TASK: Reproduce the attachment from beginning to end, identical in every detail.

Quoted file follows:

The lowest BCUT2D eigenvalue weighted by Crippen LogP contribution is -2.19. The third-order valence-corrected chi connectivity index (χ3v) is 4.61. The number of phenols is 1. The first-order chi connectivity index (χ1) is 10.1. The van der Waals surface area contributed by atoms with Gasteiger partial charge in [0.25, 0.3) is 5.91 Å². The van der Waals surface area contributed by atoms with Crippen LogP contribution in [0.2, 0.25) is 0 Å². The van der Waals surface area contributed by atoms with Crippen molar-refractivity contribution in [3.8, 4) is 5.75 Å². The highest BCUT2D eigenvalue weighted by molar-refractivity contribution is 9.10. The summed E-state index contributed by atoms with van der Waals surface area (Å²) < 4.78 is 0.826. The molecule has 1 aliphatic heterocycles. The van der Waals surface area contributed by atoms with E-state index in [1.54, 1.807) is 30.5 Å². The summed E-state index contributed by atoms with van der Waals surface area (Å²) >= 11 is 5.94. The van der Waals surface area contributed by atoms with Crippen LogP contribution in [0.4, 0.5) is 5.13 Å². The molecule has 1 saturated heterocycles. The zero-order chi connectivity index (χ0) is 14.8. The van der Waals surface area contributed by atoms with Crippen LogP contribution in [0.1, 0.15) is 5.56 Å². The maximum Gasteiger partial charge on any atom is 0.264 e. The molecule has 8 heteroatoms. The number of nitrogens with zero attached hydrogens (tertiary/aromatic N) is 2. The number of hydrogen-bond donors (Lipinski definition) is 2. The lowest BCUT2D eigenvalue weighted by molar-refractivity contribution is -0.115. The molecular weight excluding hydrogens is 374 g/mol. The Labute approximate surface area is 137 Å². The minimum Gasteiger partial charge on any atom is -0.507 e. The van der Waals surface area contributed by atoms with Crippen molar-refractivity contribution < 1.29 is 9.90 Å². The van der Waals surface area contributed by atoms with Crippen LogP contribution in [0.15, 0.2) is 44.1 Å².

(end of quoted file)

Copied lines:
The lowest BCUT2D eigenvalue weighted by Crippen LogP contribution is -2.19. The third-order valence-corrected chi connectivity index (χ3v) is 4.61. The number of phenols is 1. The first-order chi connectivity index (χ1) is 10.1. The van der Waals surface area contributed by atoms with Gasteiger partial charge in [0.25, 0.3) is 5.91 Å². The van der Waals surface area contributed by atoms with Crippen LogP contribution in [0.2, 0.25) is 0 Å². The van der Waals surface area contributed by atoms with Crippen molar-refractivity contribution in [3.8, 4) is 5.75 Å². The highest BCUT2D eigenvalue weighted by molar-refractivity contribution is 9.10. The summed E-state index contributed by atoms with van der Waals surface area (Å²) < 4.78 is 0.826. The molecule has 1 aliphatic heterocycles. The van der Waals surface area contributed by atoms with E-state index in [1.54, 1.807) is 30.5 Å². The summed E-state index contributed by atoms with van der Waals surface area (Å²) >= 11 is 5.94. The van der Waals surface area contributed by atoms with Crippen LogP contribution in [0.4, 0.5) is 5.13 Å². The molecule has 1 saturated heterocycles. The zero-order chi connectivity index (χ0) is 14.8. The van der Waals surface area contributed by atoms with Crippen LogP contribution in [0.1, 0.15) is 5.56 Å². The maximum Gasteiger partial charge on any atom is 0.264 e. The molecule has 8 heteroatoms. The number of nitrogens with zero attached hydrogens (tertiary/aromatic N) is 2. The number of hydrogen-bond donors (Lipinski definition) is 2. The lowest BCUT2D eigenvalue weighted by molar-refractivity contribution is -0.115. The molecular weight excluding hydrogens is 374 g/mol. The Labute approximate surface area is 137 Å². The minimum Gasteiger partial charge on any atom is -0.507 e. The van der Waals surface area contributed by atoms with Crippen molar-refractivity contribution < 1.29 is 9.90 Å². The van der Waals surface area contributed by atoms with Crippen LogP contribution in [0.15, 0.2) is 44.1 Å².